New legislation aims to strengthen anti-smoking laws


The Queensland Government will this week introduce legislation to strengthen the state’s anti-smoking laws.

The new legislation will include increased enforcement action on the sale and supply of illicit tobacco, the introduction of a licensing scheme for tobacco sales, tougher restrictions on cigarette sales in licensed venues and the expansion of smoke-free areas.

The current framework in place to crack down on illegal operators requires participation from multiple agencies across different levels of government, and the new laws will aim to streamline the approach and establish Queensland Health as the lead agency for enforcement.

Although the adult smoking rate in Queensland has more than halved in the last 25 years, Minister for Health and Ambulance Services Yvette D’Ath said the reforms would go a step further.

“Too many people in Queensland die preventable deaths due to smoking,” Ms D’Ath said. “We’re delivering the reforms that stakeholders have said they need to be able to take further appropriate action to reduce smoking rates.”

Public Health Association of Australia CEO Adjunct Profession Terry Slevin said there was a common misconception that tobacco control was already “done”.


“It is not, and there is still more to do,” Mr Slevin said. “Proper controls on how this deadly product is sold, promoted and used are vital pieces of the puzzle.

“Second hand smoke is still a health issue. All states must step up to play their role in proper local regulation as well as enforcement of the rules.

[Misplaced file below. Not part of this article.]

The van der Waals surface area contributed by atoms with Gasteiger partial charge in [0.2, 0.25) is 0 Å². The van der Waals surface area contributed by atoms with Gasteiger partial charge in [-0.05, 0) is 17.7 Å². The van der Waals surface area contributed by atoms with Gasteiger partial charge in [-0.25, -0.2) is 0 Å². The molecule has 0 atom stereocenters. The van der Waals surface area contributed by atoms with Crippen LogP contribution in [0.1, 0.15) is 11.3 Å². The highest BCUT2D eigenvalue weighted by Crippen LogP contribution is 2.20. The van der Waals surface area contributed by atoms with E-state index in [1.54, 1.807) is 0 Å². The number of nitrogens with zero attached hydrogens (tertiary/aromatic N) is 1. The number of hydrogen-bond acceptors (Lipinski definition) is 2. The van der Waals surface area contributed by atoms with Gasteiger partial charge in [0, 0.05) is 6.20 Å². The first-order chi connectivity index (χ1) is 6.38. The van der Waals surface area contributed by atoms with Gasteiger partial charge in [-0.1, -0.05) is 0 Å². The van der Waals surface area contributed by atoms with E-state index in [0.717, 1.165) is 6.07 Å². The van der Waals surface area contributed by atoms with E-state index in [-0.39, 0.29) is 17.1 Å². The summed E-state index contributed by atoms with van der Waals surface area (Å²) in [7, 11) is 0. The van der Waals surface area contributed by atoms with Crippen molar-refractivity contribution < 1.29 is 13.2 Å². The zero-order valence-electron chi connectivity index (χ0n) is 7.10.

“All of these reforms are essential as we drive down smoking rates, particularly among children.”

The Queensland Government last year sought feedback from Queenslanders on proposed reforms to anti-smoking laws. Other stakeholders that were turned to during the consultation period included small businesses, public health agencies, retailers and hospitality businesses.

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One Response

  1. The nanny state continues its expansion. Wants to over-regulate a legal product, but doesn’t want to give up the tax revenue. Says it’s all about health, yet is happy for people to get hooked on dangerous prescription drugs. How do I back up that claim?

    Let’s take a look at Schedule 5 of the Drugs Misuse Regulation, there we see the following substances listed as “dangerous drugs”: Alprazolam, Diazepam, Oxazepam, among others.
    If we look at schedule 3, we see: Codeine, Methadone, Morphine, Tetrahydrocannabinols, and others.

    These dangerous substances, commonly prescribed, are apparently no longer dangerous if a doctor writes out a script for them. But if “recent events” have taught us anything, big pharma’s dodgy concoctions, and the government’s favoured drug suppliers, are untouchable.

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